“She worked for rich people all of her life, keeping the houses cleaned, their dinners cooked, and children fed,” said Thelma Hayes Wooden, the second oldest of Nix’s 17 grandchildren.

She still thinks a woman’s job is in the kitchen,” Wooden said with a chuckle, recalling her grandmother would share advice with her family and others in her care.

Via the Burton (Staffordshire, UK) Mail:

The birthday girl said she used to enjoy cooking, knitting, sewing and gardening when she was younger.

Mrs Wright said: “I enjoy life very much and especially living in the home….

 “I’ve had so many highlights in my life and I couldn’t tell you what the secret to a long and happy life is, as I’m not sure.”

Via the New Haven (Connecticut) Register:

Her other son, Anthony Monaco of Denver, Colo., said his mother was feisty, a great cook and a hard worker. “She and my dad did a very good job of putting food on the table and raising us,” he said. “She would walk two miles from work to home each night, stop at the store and gather all the ingredients for that night’s dinner, come home, make dinner and get out the ironing board.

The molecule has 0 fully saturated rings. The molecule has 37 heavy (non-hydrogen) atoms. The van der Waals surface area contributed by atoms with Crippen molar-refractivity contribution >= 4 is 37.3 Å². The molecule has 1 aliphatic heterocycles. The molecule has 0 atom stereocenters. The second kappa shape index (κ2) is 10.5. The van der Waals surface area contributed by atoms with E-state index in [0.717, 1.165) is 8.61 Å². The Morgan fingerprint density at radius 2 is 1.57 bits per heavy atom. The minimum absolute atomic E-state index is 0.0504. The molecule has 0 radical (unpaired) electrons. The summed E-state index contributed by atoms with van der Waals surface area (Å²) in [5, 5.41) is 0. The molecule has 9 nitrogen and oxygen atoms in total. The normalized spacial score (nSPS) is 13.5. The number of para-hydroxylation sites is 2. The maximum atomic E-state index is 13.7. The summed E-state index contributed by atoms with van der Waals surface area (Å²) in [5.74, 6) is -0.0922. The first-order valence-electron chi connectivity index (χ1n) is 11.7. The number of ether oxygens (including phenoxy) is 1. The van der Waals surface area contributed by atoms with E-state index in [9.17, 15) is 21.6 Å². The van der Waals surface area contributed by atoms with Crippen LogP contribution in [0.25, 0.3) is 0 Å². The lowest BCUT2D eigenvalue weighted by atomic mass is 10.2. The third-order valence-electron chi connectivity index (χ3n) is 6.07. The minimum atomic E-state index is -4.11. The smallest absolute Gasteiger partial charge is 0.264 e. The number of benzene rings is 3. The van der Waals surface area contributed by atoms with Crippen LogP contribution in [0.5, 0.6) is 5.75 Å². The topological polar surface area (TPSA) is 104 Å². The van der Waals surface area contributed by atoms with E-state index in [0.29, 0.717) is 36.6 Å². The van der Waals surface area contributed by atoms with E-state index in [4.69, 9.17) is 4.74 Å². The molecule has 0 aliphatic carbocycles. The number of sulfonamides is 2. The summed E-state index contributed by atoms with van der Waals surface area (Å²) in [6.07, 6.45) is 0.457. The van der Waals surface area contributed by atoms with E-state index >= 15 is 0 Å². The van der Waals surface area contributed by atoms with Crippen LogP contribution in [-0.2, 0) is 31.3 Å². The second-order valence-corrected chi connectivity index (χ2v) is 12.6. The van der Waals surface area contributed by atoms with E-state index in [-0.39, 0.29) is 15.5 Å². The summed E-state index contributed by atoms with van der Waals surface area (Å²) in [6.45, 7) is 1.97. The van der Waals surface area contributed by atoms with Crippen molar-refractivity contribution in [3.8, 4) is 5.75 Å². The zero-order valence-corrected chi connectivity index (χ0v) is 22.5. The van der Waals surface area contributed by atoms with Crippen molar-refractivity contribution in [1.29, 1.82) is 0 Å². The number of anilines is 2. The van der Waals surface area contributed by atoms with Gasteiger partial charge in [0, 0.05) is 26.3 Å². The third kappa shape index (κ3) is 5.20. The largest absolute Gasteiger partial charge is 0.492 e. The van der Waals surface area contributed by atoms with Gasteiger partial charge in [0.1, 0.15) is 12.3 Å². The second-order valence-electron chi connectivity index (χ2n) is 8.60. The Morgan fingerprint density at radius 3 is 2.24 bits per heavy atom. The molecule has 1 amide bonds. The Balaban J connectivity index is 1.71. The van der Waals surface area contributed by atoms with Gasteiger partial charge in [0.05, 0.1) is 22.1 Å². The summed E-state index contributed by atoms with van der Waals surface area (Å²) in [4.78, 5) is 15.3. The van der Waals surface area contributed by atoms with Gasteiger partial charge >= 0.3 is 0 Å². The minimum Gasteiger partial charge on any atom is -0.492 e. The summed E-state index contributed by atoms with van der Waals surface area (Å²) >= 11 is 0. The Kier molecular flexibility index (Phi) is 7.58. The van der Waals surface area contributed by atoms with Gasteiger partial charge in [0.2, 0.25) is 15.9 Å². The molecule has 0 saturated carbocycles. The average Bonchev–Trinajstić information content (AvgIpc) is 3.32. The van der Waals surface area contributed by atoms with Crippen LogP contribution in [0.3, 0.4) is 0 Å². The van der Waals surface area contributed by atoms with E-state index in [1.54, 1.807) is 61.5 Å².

“She worked hard all day and pretty much all night. She also was a devout Catholic.”
Monaco died July 12 at age 100….

In her spare time, she liked to play cards, crochet, knit, cook, garden, walk, go to the casinos, dance and listen to Italian music.

Another common feature of centenarians is that they are cheerful and highly sociable. Centenarians always seem to have many friends.

Sociability does not always imply marriage: a surprisingly large number of centenarian women have never married. But marriage is no bar to longevity, as Wook Kundor of Malaysia shows:

Centena­rian Wook Kundor is all alone again.

Her husband Mohd Noor Musa, who is seven decades her junior, was rearrested for a drug-related offence on Sunday….

“He reneged on his promise not to indulge in drugs. But I can’t live without him,” she said when met here yesterday….

“I don’t know what is wrong with him. Probably he is bored without a steady job,” she said.

Wook Kundor said police had told her that her husband had tested positive for heroin….

She married Mohd Noor, her 23rd husband, five years ago.

Perhaps what makes a centenarian is this: “You can go to extremes with impossible schemes / You can laugh when your dreams fall apart at the seams / And life gets more exciting with each passing day / And love is either in your heart or on its way / Don’t you know that it’s worth every treasure on earth / To be young at heart.”